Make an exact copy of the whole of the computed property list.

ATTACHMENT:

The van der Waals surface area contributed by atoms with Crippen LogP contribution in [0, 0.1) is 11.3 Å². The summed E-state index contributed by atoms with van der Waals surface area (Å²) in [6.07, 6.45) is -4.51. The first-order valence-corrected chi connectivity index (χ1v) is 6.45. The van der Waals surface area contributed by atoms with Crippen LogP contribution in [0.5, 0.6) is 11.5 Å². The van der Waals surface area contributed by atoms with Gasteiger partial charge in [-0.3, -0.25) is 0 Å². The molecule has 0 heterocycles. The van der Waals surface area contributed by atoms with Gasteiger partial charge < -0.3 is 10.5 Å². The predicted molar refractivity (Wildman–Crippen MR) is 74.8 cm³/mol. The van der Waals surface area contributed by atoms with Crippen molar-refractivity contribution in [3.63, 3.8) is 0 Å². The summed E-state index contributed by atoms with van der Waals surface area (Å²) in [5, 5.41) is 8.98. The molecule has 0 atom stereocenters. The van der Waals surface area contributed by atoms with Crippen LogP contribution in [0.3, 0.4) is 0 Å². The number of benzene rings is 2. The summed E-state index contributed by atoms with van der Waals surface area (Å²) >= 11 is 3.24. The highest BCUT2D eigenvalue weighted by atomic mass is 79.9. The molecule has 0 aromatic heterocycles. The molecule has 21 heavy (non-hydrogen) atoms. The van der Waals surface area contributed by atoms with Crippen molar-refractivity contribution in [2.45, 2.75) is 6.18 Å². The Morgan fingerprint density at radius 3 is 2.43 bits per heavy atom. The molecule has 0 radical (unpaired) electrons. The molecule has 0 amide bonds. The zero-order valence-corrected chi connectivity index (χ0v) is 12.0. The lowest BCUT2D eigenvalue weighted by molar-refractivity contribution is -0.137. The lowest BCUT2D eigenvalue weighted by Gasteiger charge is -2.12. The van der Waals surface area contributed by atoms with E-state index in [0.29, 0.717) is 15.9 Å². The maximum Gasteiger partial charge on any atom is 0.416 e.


The van der Waals surface area contributed by atoms with Crippen LogP contribution in [0, 0.1) is 11.3 Å². The summed E-state index contributed by atoms with van der Waals surface area (Å²) in [6.07, 6.45) is -4.51. The first-order valence-corrected chi connectivity index (χ1v) is 6.45. The van der Waals surface area contributed by atoms with Crippen LogP contribution in [0.5, 0.6) is 11.5 Å². The van der Waals surface area contributed by atoms with Gasteiger partial charge in [-0.3, -0.25) is 0 Å². The molecule has 0 heterocycles. The van der Waals surface area contributed by atoms with Gasteiger partial charge < -0.3 is 10.5 Å². The predicted molar refractivity (Wildman–Crippen MR) is 74.8 cm³/mol. The van der Waals surface area contributed by atoms with Crippen molar-refractivity contribution in [3.63, 3.8) is 0 Å². The summed E-state index contributed by atoms with van der Waals surface area (Å²) in [5, 5.41) is 8.98. The molecule has 0 atom stereocenters. The van der Waals surface area contributed by atoms with Crippen LogP contribution in [0.3, 0.4) is 0 Å². The number of benzene rings is 2. The summed E-state index contributed by atoms with van der Waals surface area (Å²) >= 11 is 3.24. The highest BCUT2D eigenvalue weighted by atomic mass is 79.9. The molecule has 0 aromatic heterocycles. The molecule has 21 heavy (non-hydrogen) atoms. The van der Waals surface area contributed by atoms with Crippen molar-refractivity contribution in [2.45, 2.75) is 6.18 Å². The Morgan fingerprint density at radius 3 is 2.43 bits per heavy atom. The molecule has 0 radical (unpaired) electrons. The molecule has 0 amide bonds. The zero-order valence-corrected chi connectivity index (χ0v) is 12.0. The lowest BCUT2D eigenvalue weighted by molar-refractivity contribution is -0.137. The lowest BCUT2D eigenvalue weighted by Gasteiger charge is -2.12. The van der Waals surface area contributed by atoms with E-state index in [0.29, 0.717) is 15.9 Å². The maximum Gasteiger partial charge on any atom is 0.416 e.